Police beating? John Hickenlooper not taking position on case, but wants FBI to weigh in
Yesterday, we told you about a disagreement between the Office of the Independent Monitor's Richard Rosenthal and Manager of Safety Ron Perea over the April 2009 Denver Police beating of Michael DeHerrera. A video seems to show DeHerrera being attacked by Officer Devin Sparks while he's talking on a cell phone, but Perea determined that nothing untoward took place. Rosenthal disagrees, and now Mayor John Hickenlooper wants another agency to look into the case: the FBI.
From the video below.
Hickenlooper spokesman Eric Brown isn't sure when his boss first saw the video in question -- but he emphasizes that his request for the feds to offer an opinion shouldn't be interpreted as the mayor's taking a position about the propriety of the bust.
"It's not agreeing with or disagreeing with the Manager of Safety or the Independent Monitor," Brown says. "The mayor feels that anytime you can get increased transparency with another objective look at something helps."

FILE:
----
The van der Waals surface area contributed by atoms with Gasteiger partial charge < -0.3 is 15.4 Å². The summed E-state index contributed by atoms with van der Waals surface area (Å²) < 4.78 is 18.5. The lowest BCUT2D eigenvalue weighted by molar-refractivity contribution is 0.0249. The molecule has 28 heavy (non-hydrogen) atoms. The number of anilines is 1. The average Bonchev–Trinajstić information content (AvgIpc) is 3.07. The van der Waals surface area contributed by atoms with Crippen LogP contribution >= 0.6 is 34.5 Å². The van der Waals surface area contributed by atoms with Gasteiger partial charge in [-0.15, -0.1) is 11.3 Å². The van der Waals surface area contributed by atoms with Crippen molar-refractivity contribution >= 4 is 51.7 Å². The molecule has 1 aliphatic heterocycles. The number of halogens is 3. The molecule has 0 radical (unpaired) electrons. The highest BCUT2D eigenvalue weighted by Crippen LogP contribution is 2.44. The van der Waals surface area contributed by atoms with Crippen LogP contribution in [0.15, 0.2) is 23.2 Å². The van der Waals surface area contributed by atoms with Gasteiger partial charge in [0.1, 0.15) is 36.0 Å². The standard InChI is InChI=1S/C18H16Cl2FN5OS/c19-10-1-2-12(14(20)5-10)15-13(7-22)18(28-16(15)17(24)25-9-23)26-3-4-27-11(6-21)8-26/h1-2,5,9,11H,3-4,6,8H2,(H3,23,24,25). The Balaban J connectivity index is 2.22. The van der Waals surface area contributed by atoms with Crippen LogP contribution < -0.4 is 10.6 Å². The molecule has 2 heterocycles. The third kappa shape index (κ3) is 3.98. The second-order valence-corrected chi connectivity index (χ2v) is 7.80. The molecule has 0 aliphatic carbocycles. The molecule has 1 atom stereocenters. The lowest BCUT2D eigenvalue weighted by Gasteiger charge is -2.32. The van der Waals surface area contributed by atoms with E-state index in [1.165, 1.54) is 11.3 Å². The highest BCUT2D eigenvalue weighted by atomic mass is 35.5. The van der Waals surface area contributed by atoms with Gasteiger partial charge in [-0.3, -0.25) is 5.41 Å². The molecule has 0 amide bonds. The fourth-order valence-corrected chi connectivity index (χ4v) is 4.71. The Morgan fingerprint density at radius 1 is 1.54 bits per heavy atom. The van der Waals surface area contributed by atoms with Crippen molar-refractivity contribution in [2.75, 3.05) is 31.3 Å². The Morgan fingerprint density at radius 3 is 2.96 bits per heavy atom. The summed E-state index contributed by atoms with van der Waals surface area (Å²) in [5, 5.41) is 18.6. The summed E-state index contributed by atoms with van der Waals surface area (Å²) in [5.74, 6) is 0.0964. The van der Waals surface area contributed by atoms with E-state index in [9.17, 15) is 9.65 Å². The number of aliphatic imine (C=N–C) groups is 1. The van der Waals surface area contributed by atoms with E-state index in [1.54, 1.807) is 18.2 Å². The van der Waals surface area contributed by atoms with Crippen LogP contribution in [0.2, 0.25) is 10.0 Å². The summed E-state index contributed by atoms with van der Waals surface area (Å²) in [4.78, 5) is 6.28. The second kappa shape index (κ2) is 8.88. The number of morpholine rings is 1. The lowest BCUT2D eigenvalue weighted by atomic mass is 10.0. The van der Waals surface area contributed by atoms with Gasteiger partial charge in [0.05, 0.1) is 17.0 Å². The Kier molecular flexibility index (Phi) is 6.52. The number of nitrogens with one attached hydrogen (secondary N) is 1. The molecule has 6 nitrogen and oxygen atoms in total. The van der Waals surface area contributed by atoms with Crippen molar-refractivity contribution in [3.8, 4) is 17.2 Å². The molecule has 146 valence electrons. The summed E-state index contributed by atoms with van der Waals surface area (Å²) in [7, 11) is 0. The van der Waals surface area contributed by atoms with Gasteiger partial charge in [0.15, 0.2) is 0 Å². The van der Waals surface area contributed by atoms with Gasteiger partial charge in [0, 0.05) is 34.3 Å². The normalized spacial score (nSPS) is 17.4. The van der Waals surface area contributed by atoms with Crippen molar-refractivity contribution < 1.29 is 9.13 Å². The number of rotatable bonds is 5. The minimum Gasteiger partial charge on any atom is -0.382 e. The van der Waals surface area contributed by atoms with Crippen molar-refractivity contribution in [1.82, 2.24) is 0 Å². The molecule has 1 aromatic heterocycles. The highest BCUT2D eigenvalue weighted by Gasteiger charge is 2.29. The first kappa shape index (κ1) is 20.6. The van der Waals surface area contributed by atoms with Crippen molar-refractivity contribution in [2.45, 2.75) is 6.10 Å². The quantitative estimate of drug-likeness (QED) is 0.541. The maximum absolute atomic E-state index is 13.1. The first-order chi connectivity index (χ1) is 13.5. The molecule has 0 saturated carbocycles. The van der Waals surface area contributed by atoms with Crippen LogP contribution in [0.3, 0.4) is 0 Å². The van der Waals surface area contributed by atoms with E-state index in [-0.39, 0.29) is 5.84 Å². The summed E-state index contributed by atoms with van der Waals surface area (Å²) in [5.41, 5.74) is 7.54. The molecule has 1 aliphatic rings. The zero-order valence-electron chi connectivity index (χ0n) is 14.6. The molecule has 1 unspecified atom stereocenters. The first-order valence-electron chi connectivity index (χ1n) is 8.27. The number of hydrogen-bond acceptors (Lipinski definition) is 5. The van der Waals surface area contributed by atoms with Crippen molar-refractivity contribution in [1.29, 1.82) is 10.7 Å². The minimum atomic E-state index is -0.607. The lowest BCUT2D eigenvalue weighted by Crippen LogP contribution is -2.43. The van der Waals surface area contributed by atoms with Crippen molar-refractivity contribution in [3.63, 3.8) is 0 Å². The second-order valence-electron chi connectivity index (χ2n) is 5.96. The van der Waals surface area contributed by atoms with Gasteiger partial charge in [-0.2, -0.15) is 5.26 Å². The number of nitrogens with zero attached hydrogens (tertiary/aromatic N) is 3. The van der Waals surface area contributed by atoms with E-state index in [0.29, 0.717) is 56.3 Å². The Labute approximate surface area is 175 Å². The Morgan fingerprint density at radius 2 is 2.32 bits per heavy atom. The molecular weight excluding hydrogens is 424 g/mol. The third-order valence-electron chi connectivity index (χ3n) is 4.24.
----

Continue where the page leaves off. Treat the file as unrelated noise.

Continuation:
"I'm not aware of any timeline that was placed on it," Brown replies. "I know that Ron made the call to the FBI yesterday and asked them to take a thorough look at the case from top to bottom, and they agreed to do that."
As for whether Hickenlooper would prefer to have a decision before or after the November election, Brown says, "I don't think that kind of timing played into it at all. It's just a chance for the FBI to look at the case and weigh in about what they think was appropriate."
Here's Hickenlooper's official statement about the request:
To help ensure justice is appropriately served, the City has requested the FBI review this case in its entirety. The video is very disturbing, and when viewed in isolation it does not reflect well on the officers involved. But the video tells only a portion of the story. This was the Manager of Safety's decision to make. He did so after reviewing all of the evidence, which included the video and statements from witnesses and the officers involved. It is appropriate for the Independent Monitor to question the Manager of Safety's decision. Very few cities have this type of check-and-balance system that we have created in Denver. Even still, we are asking for a federal review of the matter.
Page down to see an extended ABC News report on the subject.